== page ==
|Look away! I'm so ashamed.|
Which of course leads us to diet and exercise and self control and all those other annoying resolution-type spankings that I will spare myself.
My son Max has enthusiastically inherited my love of procrastination. For the most part, he does his homework right after school like I've Nazi-drilled into his blond head in high-stepping upstairs fashion. He always comes in my room to say hello before he gets started and we lay on my bed and talk about his day. That boy is the best snuggler ever, and he knows it. Snuggling is my kryptonite. Plus, that kid can stretch out a story. Eventually I call him on his stalling tactics. He calls it procrasti-snuggling.
Speaking of stalling, it's time to apply to art shows. Mostly, my job as a pencil portrait artist is a lovely trifecta of comfy pants, working on the computer and drawing someone's special something while watching trash TV. It is a delicious life and I'm grateful for it. Because most of my days are very much the same comfortable routine, when I have to do something different and slightly more challenging, I am outraged. I stomp around and dramatically announce how much I do NOT want to do whatever it is while Joe tries to ignore me. Such as:
- Prepare for a show and count inventory of prints, mats and frames. I wouldn't have to do this if I were more organized. But I'm not.
- Pack up all my crap for a show and go set it up somewhere while sweating/freezing/worrying whether it will be worth said time/sweat/shivers.
- Pay my sales taxes or do anything money related.
- Make adjustments to a finished portrait when my client gives me helpful feedback like "Why is my dad so fat in this drawing? I mean, I know he's fat, but could you make him less fat? On second thought, here's a different photo of him." Grrrr.
- Apply to art shows.
When I first got canned from my corporate job, and decided to give my drawing hobby a full-time go, I started out doing little craft shows near my home in the far north Chicago suburbs. Little by little I improved my display and applied to fancier shows. I've dipped my toe into fine art fairs for the last few years. I still feel like I don't know what the hell I'm doing.
Some of my fellow fine art exhibitors have displays that looks like freaking galleries. Carpets on the floor, beautiful polished wooden display racks, walls like a museum. I'm rocking some white mesh walls that cost me $750 five or more years ago. They are getting dirty and dingy. I used to have my portraits in plastic, dinged up frames. Now I use frames with real glass in them, even if some of them are still rather dinged up. If I want to run with the fine art crowd, I really need to step up my game.
Fine art shows require photos of your work and a photo of your set up so a jury of artists can decide whether you're up to snuff. I've drawn a lot of stuff so I have to figure out which portraits to submit. Most of my portraits are of other people's stuff so do I submit portraits of adorable kids or of my Chicago scenes that are more marketable? What are these jury people going to like better? I DON'T KNOW.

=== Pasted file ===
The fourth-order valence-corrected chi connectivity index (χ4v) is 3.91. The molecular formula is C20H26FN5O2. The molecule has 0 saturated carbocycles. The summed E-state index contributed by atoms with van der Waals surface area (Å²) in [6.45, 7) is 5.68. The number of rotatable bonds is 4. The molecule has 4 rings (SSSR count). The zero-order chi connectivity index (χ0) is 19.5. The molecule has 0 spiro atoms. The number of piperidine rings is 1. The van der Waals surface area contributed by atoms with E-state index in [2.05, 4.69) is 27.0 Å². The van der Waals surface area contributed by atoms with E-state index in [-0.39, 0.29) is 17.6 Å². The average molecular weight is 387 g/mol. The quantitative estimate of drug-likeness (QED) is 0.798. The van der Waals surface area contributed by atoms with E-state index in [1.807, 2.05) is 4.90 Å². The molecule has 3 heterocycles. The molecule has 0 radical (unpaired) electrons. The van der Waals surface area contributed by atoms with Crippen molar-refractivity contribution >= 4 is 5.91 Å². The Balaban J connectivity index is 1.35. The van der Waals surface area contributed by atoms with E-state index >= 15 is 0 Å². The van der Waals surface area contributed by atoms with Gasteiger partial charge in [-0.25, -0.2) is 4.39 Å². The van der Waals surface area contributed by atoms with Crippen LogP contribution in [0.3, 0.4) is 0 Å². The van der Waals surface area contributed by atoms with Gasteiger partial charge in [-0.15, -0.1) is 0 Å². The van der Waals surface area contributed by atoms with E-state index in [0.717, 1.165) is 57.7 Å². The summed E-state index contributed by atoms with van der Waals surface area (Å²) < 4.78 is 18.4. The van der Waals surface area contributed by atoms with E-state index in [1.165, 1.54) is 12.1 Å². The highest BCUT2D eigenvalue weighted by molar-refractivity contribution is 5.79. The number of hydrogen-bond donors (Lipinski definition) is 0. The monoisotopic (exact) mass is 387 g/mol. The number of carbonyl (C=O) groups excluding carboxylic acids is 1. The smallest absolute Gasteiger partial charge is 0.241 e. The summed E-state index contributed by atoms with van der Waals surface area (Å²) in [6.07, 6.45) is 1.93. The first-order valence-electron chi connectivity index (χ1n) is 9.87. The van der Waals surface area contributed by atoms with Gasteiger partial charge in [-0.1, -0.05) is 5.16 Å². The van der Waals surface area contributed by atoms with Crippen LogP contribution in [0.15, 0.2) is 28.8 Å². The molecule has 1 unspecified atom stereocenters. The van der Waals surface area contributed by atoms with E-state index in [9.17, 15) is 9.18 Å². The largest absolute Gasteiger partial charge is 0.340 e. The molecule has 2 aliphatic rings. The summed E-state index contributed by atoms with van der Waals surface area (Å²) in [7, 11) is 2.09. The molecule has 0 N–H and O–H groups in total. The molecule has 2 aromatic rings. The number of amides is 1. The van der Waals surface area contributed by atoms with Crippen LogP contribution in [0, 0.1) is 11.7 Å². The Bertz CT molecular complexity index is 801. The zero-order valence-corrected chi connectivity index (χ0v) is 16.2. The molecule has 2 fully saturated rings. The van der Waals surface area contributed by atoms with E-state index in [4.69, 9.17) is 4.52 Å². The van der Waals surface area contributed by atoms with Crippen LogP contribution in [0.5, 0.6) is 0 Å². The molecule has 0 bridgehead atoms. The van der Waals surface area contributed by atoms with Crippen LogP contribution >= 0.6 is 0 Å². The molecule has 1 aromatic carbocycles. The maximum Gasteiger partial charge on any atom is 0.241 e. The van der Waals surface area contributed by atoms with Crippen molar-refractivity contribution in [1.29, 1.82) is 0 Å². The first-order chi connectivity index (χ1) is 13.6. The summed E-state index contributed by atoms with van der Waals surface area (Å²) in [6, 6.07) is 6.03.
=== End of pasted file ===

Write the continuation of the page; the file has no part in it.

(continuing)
I keep forgetting to take photos of my booth when I'm actually working, so all my booth photos have been taken in my driveway or yard on consistently overcast days, accompanied by my very best bitching and whining while setting it all up. Fortunately I have some beginner's Photoshop skills, so I can play around with the photo and try to improve it. Here's this year's driveway photo:
|If only I could Photoshop the scuffs off the walls in my house.|
I am worried about this photo. I have no fancy carpeting. The frames are different types/sizes. Does that matter??? Oh worra worra.
Whenever Joe would question the art show fees racking up on my business credit card (a new one at 0% every 18 months or so), I would get all defensive and freaked out, proclaiming my need for some sort of marketing. How are people going to hire me to draw their cats and/or chubby family members if they can't find me anywhere?
The key to managing Joe's stress level is preparation and communication. We sit down together now and review my choices and he sometimes suggests a more aggressive schedule than I'd choose on my own. He's helped me at some of the busier shows and he knows that they're more expensive for a reason. But damn, it's hard to know which shows are the right ones to choose.
That time is now. Like right now while I'm procrasti-blogging. Most of the fine art shows I've done have been Amdur Productions shows and the deadline is midnight TONIGHT. Way to stall! Max would be proud. Joe is working from home today, but he has meetings nonstop. We'll figure it out, we always do. I'll panic about the money and he will be level-headed and encouraging and help me choose some portrait images. I'll worry that I won't be accepted... I'll cringe about the money. I'll feel panicked about my booth photo. I'll announce that I need a corporate job again with a regular paycheck.
Becoming a professional full time artist has been a step at a time. Applying to shows, paying thousands of dollars in booth fees, schlepping my Durango full of art stuff out into the elements... it's all the stuff I hate doing because I'm lazy. But, the unpleasant work is what makes the stories happen. All the sweet stories behind the portraits that make it all worthwhile. Portraits of families, precious young faces, weathered beloved ones, bright eyes peeking out of fur. Homes full of memories, moments in time when it's all going by so fast.
People are so full of love and they want to show it in amazing ways and I get to be a part of it. That's worth putting on pants with an actual zipper and getting some work done.
But maybe a little procrasti-snuggling with Max first.